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Peru History

Peru History

Advanced cultures, differing regions

Peruvian history is one of the most fascinating in the world, with various advanced cultures inhabiting the different regions and leaving their indelible marks on this varied landscape.

Those interested in ancient civilisations are spoilt for choice in Peru, with a vast array of archaeological sites to visit and ponder.

The Chavín

Chavin society was led by shamanic priests who would commune with the deities by entering into trances and using psychotropic drugs like the San Pedro cactus. They also communicated via elaborate messages carved into pillars and rock faces.

The Moche

The Moche Culture, also known as The Mochica Culture, lived along a 215 mile stretch of the Peruvian coast from the Lambayeque River down to the Nepeña River from about 100 to 800 AD.

The Moche were great engineers who built complex canals and irrigation systems to transport water from the Andes to the lowlands. These innovations allowed the Moche to flourish as an agricultural society, using the water to irrigate crops.

Many Moche ruins have been found close to the Temple of Sun (Huacas del Sol), and the Temple of Moon (Huacas del Luna) sites, suggesting that the culture lived in close proximity to one another. This not only meant they could partake in regular ceremonies together, but it enabled the people to work together and develop new methods to produce high quality pottery and jewellery.

Surviving artefacts from this era confirms how advanced the techniques of the Moche people were. For instance they used chemical means to electroplate gold jewellery and silver. They also made moulds that could be used to make standardised pottery. Much of the pottery they made was decorated with scenes that depicted everyday life. The most common scenes are those of warfare and sexual practises, giving an insight into Moche lifestyle.

Although no Peruvian culture wrote until the Spanish conquest began, The Moche used mnemonic devices to help them count and remember important numbers and dates. An example of a mnemonic device used by this culture is the Quipos-a device made with string and beads.

The Nazca

The Nazca Culture lived in the Ica Valley in south-west Peru in the hot and arid desert climate between 200 BC-AD 600.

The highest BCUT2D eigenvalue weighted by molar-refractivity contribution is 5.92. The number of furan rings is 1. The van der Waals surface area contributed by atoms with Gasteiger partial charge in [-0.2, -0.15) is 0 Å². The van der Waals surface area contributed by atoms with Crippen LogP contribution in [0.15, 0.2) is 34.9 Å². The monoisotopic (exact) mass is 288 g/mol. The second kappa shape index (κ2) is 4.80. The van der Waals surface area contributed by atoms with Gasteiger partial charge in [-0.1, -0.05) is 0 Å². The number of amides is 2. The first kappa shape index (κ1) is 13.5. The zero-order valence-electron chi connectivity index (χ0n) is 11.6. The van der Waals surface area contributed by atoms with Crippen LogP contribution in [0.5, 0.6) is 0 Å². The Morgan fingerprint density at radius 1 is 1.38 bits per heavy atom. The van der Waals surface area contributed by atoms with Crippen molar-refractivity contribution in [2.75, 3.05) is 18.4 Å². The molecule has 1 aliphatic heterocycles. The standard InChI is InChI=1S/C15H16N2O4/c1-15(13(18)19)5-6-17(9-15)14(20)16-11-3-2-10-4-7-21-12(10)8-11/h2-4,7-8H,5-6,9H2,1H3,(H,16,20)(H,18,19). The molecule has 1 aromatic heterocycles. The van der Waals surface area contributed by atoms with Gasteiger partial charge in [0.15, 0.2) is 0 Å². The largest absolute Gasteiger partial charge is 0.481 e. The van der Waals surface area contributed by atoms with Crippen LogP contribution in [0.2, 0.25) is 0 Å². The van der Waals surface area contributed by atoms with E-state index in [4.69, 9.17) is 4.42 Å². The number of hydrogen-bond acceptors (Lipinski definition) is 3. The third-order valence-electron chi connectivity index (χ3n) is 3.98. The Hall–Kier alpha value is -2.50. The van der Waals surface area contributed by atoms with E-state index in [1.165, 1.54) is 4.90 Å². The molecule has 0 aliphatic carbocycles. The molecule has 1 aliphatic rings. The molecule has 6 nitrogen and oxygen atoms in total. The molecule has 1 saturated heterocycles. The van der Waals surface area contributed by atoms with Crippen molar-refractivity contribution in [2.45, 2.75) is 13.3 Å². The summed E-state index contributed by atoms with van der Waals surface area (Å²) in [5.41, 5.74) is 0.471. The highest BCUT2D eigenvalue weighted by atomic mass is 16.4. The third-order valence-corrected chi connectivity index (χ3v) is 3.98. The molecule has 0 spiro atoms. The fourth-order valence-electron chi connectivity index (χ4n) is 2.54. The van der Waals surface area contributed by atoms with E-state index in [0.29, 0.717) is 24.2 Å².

The Nazcas are best known for creating the mysterious Nazca lines which are best viewed from the sky. These lines were etched into the desert by removing the sun beaten rocks to reveal a paler limestone underneath. The lines depict animals such as monkeys, spiders, fish and lizards, human figures and also trees and flowers. The longest has been measured up to 200m in length. The mystery of why these lines were drawn continues continues into the 21st century.

Theories range from the lines mirroring astronomical correlations between the stars and the earth, others suggest that they are gifts of artwork to the Gods in the sky, and a case has been made that the lines are landing strips for extra-terrestrials. These are just some of the many theories that have been put forward, but none are quantifiable or widely accepted. This adds to the overall mystical aura of the lines as it is highly probable that they were never seen in the entirety by the people that built them.

The Chimu

The Chimu culture lived in Chimor on the Northern coast and flourished from 900 AD until 1470 when they were conquered by Incan ruler Pachucuti Inca Yapanqui and his son Tupa Inca Yupanqui.

The Chimu contributed a lot to the modernisation of ancient Peruvian society, arguably more so than any other culture, bar the Incas. Their society was heavily reliant on agriculture, and everyone had their own specific job that contributed towards the overall running of society. Owning private property was not allowed and food was equally distributed from the communal storage huts.

Chan Chan is a remaining example of a vast symmetrical city with elaborate irrigation systems and defensive works incorporated into the foundations of the city. Built by the Chimu people, this ancient ruin is 20km2 and within it there are reservoirs, temples and pyramids. Although today the site stands in a remote arid location near Trujillo in North West Peru, it its height Chan Chan would have been home to up to 100,000 people.

The Incas

The Inca Empire was the largest empire in Pre-Columbian America and it arose from the highlands of Peru in the 13th century, with Cusco as its capital.